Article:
Chrismise is a former member of a solidarity group called “Dye la”. That means “God is present,” and it’s a none-too-unusual name for a five-woman solidarity group. Hers had been part of Fonkoze from 2005 through the end of 2007. They were members of a credit center in the Belè neighborhood of Segen, the agricultural market town in the mountains above Marigo. The center had been established by the large but distant Fonkoze office in Jacmel even before the Marigo branch was opened, but it was transferred to the much closer office in Marigo at the beginning of 2007.
I’m not sure why she had dropped out of credit. But she had come to the meeting to speak with me about re-joining Fonkoze. I said what I always say in such instances: I would go back to office and look at her file. If everything looked good, I could arrange for her to visit a credit center – there are now centers a good deal closer to her home than Segen – and see about getting her back into our program.
We were speaking in front of the Belè center – we had both arrived early for the meeting – when a passing woman muttered under her breath that she wouldn’t take credit from Fonkoze. Chrismise stopped her, and asked her why. She replied that she was afraid of debt. Women that borrow money just get themselves into trouble, she explained.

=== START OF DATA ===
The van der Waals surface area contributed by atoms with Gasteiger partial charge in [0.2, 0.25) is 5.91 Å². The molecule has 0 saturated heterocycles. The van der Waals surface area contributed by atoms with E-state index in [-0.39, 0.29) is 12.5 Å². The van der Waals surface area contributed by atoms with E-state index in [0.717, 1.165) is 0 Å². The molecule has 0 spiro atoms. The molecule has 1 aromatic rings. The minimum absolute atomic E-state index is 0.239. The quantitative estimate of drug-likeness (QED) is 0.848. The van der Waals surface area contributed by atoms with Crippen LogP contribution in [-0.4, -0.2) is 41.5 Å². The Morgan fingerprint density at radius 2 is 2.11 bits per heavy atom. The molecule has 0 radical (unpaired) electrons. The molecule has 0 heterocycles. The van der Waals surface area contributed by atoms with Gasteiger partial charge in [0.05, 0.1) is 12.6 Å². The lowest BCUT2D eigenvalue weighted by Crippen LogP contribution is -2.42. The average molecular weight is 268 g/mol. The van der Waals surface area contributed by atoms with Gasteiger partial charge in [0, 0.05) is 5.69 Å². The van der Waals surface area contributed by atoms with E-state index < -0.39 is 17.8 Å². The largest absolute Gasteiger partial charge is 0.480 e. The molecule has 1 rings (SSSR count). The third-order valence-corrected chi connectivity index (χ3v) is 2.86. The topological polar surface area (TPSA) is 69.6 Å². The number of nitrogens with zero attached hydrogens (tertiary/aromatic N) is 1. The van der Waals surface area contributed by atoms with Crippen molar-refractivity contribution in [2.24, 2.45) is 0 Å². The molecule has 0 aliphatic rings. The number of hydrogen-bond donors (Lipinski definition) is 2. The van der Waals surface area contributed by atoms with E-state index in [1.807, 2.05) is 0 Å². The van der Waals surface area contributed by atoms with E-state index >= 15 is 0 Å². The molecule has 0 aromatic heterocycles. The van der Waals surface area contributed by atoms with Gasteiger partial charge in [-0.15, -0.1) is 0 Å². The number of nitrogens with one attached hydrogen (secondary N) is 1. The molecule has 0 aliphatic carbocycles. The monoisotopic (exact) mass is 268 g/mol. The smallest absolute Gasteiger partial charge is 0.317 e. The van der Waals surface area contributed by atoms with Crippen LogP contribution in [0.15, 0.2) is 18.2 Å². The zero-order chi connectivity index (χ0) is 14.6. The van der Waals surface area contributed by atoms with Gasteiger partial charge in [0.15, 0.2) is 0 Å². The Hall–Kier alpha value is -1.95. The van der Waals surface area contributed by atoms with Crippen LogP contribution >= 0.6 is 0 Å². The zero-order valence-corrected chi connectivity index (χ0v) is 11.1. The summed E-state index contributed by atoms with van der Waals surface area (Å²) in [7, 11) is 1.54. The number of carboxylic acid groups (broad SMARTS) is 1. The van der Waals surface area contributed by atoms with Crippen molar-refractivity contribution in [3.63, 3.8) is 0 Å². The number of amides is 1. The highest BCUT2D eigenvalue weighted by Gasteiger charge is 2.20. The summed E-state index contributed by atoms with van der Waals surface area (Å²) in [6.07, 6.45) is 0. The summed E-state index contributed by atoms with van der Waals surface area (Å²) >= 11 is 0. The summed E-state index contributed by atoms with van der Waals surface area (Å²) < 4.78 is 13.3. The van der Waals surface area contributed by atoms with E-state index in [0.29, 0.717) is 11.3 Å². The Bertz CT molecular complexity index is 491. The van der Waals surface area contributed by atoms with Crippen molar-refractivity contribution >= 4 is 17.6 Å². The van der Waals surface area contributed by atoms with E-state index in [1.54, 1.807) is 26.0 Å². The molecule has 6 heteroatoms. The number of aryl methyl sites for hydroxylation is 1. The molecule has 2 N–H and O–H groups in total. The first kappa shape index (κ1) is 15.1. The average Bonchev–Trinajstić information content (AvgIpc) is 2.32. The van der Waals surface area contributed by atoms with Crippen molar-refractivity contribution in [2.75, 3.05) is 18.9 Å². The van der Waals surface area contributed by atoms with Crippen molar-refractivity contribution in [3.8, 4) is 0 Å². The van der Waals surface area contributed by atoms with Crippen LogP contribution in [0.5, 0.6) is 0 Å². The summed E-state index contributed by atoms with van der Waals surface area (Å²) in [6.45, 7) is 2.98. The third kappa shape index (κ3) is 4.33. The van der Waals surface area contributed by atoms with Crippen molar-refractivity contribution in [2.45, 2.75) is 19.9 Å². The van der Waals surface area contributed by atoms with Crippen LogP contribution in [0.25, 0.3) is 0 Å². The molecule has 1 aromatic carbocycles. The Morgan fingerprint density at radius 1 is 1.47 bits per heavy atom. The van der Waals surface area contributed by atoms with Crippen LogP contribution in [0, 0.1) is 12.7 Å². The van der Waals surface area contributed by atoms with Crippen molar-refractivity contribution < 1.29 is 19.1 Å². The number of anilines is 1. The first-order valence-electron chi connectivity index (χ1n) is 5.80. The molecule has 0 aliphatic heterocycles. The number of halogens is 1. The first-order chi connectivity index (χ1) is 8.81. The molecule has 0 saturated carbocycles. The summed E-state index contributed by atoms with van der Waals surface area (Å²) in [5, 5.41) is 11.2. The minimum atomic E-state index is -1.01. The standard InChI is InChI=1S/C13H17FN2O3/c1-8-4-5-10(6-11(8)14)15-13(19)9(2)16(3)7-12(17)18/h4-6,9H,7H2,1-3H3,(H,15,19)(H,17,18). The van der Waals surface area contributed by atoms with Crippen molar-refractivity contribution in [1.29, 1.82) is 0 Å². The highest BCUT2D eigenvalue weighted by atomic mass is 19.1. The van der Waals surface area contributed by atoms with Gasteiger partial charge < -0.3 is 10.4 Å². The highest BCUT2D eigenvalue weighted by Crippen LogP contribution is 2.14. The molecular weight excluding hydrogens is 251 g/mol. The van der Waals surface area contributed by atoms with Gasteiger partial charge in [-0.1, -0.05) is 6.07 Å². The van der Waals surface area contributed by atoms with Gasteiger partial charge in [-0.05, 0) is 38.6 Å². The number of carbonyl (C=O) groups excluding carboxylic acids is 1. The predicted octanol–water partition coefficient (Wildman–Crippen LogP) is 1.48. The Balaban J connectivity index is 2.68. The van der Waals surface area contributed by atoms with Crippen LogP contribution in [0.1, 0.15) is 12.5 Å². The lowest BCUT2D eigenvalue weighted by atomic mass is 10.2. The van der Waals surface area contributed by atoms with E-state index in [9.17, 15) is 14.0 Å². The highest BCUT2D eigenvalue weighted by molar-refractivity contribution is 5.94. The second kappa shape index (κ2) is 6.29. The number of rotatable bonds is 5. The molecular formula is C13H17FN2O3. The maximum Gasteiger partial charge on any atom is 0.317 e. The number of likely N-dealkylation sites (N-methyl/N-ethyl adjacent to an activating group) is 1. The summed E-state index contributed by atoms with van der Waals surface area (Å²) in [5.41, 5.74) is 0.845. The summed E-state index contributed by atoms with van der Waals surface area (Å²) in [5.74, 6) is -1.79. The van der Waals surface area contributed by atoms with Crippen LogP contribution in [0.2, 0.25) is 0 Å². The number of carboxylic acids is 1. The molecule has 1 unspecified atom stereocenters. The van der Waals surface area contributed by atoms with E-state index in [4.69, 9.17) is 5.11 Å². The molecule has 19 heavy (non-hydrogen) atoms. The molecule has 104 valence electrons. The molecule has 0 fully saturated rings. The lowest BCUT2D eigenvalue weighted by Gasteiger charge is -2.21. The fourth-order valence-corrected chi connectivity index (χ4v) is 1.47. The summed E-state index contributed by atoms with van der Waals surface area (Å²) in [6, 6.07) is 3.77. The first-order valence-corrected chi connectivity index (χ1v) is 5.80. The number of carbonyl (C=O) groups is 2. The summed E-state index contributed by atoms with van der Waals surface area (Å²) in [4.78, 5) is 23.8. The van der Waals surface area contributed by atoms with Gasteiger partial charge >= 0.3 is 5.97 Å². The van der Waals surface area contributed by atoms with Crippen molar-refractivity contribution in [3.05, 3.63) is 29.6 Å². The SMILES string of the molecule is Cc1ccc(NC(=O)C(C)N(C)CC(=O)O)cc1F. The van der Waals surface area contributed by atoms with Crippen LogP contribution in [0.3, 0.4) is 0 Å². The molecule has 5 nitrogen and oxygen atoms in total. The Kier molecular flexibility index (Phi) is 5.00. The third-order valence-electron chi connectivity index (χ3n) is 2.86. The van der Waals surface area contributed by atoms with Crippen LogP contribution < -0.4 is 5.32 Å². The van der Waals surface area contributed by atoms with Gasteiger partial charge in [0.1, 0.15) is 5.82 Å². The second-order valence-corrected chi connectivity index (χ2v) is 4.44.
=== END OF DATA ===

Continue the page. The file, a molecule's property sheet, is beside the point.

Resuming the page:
Chrismise answered that it all depends. Credit does become a problem for some women, she explained. Generally, they are women who borrow money and then put it somewhere other than into their business. Either they feed their household or buy new clothes. They don’t make money, and so they can’t repay their loan. Soon enough, they are left with a debt that they can’t manage.
Then she told her own story. She had used 2000 gourds of her first Fonkoze loan – the loan was for 3000 gourds or about $75 right now – to buy four bags of cabbage seeds. She and her husband planted, tended, and harvested the crop, and she sold it for 6000 gourds. Meanwhile, she was investing the other thousand gourds into her business. By her second loan, she had made enough money to buy a calf. It grew up, and had a calf of its own. She was able to sell the two of them for almost 15,000 gourds. “Even if Fonkoze doesn’t take me back,” she concluded, “I will never say that Fonkoze has done nothing for me.”
There is a problem with her story, though. Fonkoze’s loans are for commerce. Though one might hear a lot of talk about the importance of national production, talk that is true enough, the most reliable way for poor Haitians to develop a consistent and growing source of income is commerce, buying and selling in the marketplace.
Haiti and its limited infrastructure have yet to produce a Sam Walton. The market women who travel back and forth between the cities and the towns, and between the towns and the countryside, are the only distribution network this country has. They add significant value to the goods they sell just by getting them to where someone wants to buy them, and their profit margins are high.
What’s more, sales can be relatively steady throughout the year. There is some seasonal variation, and many effective market women will shift businesses several times a year to respond to those changes, but their income is much more constant than farm income can be. Farmers can go months without selling anything.